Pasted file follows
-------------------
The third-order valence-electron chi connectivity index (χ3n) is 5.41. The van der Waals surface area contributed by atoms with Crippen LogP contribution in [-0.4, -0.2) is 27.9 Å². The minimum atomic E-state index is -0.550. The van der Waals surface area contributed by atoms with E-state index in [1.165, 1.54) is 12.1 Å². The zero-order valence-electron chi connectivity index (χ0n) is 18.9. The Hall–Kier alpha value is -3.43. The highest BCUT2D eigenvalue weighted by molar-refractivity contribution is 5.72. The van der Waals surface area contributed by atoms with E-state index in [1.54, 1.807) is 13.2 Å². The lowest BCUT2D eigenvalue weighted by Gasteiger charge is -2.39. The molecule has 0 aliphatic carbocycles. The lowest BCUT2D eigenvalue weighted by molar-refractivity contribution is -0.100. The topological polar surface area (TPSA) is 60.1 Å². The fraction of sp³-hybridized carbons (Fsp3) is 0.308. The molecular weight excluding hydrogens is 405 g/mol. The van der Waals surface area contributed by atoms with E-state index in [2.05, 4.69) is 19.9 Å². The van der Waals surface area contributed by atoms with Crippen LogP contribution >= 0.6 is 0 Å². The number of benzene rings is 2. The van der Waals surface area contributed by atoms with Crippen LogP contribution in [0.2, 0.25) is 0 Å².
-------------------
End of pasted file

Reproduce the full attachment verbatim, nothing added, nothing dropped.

The third-order valence-electron chi connectivity index (χ3n) is 5.41. The van der Waals surface area contributed by atoms with Crippen LogP contribution in [-0.4, -0.2) is 27.9 Å². The minimum atomic E-state index is -0.550. The van der Waals surface area contributed by atoms with E-state index in [1.165, 1.54) is 12.1 Å². The zero-order valence-electron chi connectivity index (χ0n) is 18.9. The Hall–Kier alpha value is -3.43. The highest BCUT2D eigenvalue weighted by molar-refractivity contribution is 5.72. The van der Waals surface area contributed by atoms with E-state index in [1.54, 1.807) is 13.2 Å². The lowest BCUT2D eigenvalue weighted by Gasteiger charge is -2.39. The molecule has 0 aliphatic carbocycles. The lowest BCUT2D eigenvalue weighted by molar-refractivity contribution is -0.100. The topological polar surface area (TPSA) is 60.1 Å². The fraction of sp³-hybridized carbons (Fsp3) is 0.308. The molecular weight excluding hydrogens is 405 g/mol. The van der Waals surface area contributed by atoms with E-state index in [2.05, 4.69) is 19.9 Å². The van der Waals surface area contributed by atoms with Crippen LogP contribution >= 0.6 is 0 Å². The number of benzene rings is 2. The van der Waals surface area contributed by atoms with Crippen LogP contribution in [0.2, 0.25) is 0 Å².